Alex Cox's role in murder case detailed in Lori Daybell trial

Prosecutor Rachel Smith questions witness Zulema Pastenes, the wife of Lori Vallow Daybell's brother Alex Cox, in Daybell's murder trial Friday.

Prosecutor Rachel Smith questions witness Zulema Pastenes, the wife of Lori Vallow Daybell's brother Alex Cox, in Daybell's murder trial Friday. (Lisa Cheney)

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BOISE — The first week of arguments and witness testimony in the trial of Lori Vallow Daybell ended Friday with chilling new insight into the role of Alex Cox, Lori Daybell's brother who himself wondered whether he was his sister's "fall guy" shortly before he died in December 2019.

Lori Daybell has been charged with conspiracy, murder and grand theft in the deaths of her two children, JJ Vallow and Tylee Ryan. She is also charged in connection to the death of Tammy Daybell, the late wife of Chad Daybell.

Weeks after Tammy Daybell's death, Lori Vallow and Chad Daybell were married in Hawaii — and Cox, as he was described on Friday, was the couple's "warrior."

That's according to Zulema Pastenes, who was briefly married to Cox before his death, and on Friday gave prosecutors a detailed look into her late husband's role in Lori Daybell's inner circle.

Pastenes first met Lori Daybell in 2018 at a friend's house, during a religious gathering. The two became close and would travel to Arizona, Utah and Idaho to watch Chad Daybell speak on his fringe beliefs. She watched Lori Vallow Daybell and Chad Daybell quickly fall for each other.

The two brought Pastenes into their tightly knit group, where they would talk of past lives, and the belief that people can be possessed by evil spirits. They also introduced her to Cox, and by the summer of 2019 the two began dating.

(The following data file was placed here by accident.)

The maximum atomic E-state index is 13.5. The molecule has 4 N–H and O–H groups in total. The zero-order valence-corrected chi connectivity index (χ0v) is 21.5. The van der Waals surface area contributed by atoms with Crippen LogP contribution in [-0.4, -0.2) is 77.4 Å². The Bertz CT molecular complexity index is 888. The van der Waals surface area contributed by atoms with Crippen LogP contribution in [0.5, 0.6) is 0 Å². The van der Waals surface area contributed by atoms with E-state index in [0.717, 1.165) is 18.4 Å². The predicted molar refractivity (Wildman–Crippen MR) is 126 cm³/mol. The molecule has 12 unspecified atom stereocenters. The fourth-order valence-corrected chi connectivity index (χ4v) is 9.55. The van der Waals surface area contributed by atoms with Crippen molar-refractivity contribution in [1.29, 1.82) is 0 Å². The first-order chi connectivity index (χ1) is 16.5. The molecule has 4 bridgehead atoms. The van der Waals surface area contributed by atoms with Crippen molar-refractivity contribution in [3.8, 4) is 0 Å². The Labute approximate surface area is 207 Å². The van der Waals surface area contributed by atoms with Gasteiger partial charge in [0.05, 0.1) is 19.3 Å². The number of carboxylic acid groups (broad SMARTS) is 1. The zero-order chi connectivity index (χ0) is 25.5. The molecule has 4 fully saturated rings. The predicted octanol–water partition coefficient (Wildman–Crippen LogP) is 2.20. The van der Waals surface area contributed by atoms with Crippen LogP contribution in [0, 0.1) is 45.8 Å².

Cox, more than "anybody else" in their circle, believed in demonic possession, and that "dark spirits" were dangerous, Pastenes testified Friday. Eventually, the entire family moved to Rexburg, Idaho, following the shooting death of Lori Vallow's husband, Charles Vallow, at the hands of Cox. Though the shooting was deemed self-defense at the time, a grand jury in Arizona's Maricopa County has indicted Lori Daybell of conspiracy to commit first-degree murder.

Pastenes said when she asked Cox if he was OK following the shooting, he responded: "Zulema, he was a zombie."

Pastenes traveled to Rexburg to visit the family in September. Though she remembers seeing 7-year-old JJ, when Pastenes asked Lori Daybell where Tylee was, she told her "she had to be free."

"When I tried to ask her what she meant by that, she lifted her hand and put it up to my face and said, 'Don't ask,'" Pastenes said.

Chad and Lori Daybell both urged Pastenes to move to Rexburg — the small community would be a "place of refuge" during the end times, Lori Daybell said. They also pushed Cox and Pastenes to get married, which they did on Dec. 1, 2019.

Shortly after Pastenes' September visit, on Oct. 9, Tammy Daybell was shot at in her driveway by a masked man. That same night, Pastenes was with Lori Daybell and her niece, Melanie Boudreaux, when they got a call.

"She was very, very angry, scary angry," Pastenes said, describing what she could hear of the call.

On Monday, prosecutor Lindsey A. Blake described the same call. "He can't do anything right," Lori Daybell said after the call, though it was unclear who she was referring to. Prosecutors also said Cox's cellphone was in the vicinity of Tammy Daybell's home the day she was shot at.